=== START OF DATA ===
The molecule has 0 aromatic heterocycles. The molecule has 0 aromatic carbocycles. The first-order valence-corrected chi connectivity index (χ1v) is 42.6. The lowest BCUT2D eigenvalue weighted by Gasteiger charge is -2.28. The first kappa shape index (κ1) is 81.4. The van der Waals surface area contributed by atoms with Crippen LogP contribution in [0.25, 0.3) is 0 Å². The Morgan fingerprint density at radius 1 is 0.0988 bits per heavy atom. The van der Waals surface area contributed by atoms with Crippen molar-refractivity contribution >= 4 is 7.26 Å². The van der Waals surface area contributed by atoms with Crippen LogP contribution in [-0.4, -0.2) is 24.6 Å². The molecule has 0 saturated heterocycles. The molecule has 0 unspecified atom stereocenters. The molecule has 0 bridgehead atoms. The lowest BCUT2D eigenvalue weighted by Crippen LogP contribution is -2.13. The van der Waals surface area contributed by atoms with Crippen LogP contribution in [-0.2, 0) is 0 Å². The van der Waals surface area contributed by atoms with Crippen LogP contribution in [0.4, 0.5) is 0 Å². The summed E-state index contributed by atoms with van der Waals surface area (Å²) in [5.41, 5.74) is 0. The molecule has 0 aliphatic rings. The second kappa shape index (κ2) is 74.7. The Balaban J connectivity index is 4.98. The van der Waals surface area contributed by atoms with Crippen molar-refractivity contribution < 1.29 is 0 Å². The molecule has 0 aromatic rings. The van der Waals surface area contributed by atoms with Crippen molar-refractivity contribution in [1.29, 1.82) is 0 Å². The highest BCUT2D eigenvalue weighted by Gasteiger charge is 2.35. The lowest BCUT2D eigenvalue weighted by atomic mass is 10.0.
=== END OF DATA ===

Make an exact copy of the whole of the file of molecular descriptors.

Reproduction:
The molecule has 0 aromatic heterocycles. The molecule has 0 aromatic carbocycles. The first-order valence-corrected chi connectivity index (χ1v) is 42.6. The lowest BCUT2D eigenvalue weighted by Gasteiger charge is -2.28. The first kappa shape index (κ1) is 81.4. The van der Waals surface area contributed by atoms with Crippen LogP contribution in [0.25, 0.3) is 0 Å². The Morgan fingerprint density at radius 1 is 0.0988 bits per heavy atom. The van der Waals surface area contributed by atoms with Crippen molar-refractivity contribution >= 4 is 7.26 Å². The van der Waals surface area contributed by atoms with Crippen LogP contribution in [-0.4, -0.2) is 24.6 Å². The molecule has 0 saturated heterocycles. The molecule has 0 unspecified atom stereocenters. The molecule has 0 bridgehead atoms. The lowest BCUT2D eigenvalue weighted by Crippen LogP contribution is -2.13. The van der Waals surface area contributed by atoms with Crippen LogP contribution in [-0.2, 0) is 0 Å². The van der Waals surface area contributed by atoms with Crippen LogP contribution in [0.4, 0.5) is 0 Å². The summed E-state index contributed by atoms with van der Waals surface area (Å²) in [5.41, 5.74) is 0. The molecule has 0 aliphatic rings. The second kappa shape index (κ2) is 74.7. The Balaban J connectivity index is 4.98. The van der Waals surface area contributed by atoms with Crippen molar-refractivity contribution < 1.29 is 0 Å². The molecule has 0 aromatic rings. The van der Waals surface area contributed by atoms with Crippen molar-refractivity contribution in [1.29, 1.82) is 0 Å². The highest BCUT2D eigenvalue weighted by Gasteiger charge is 2.35. The lowest BCUT2D eigenvalue weighted by atomic mass is 10.0.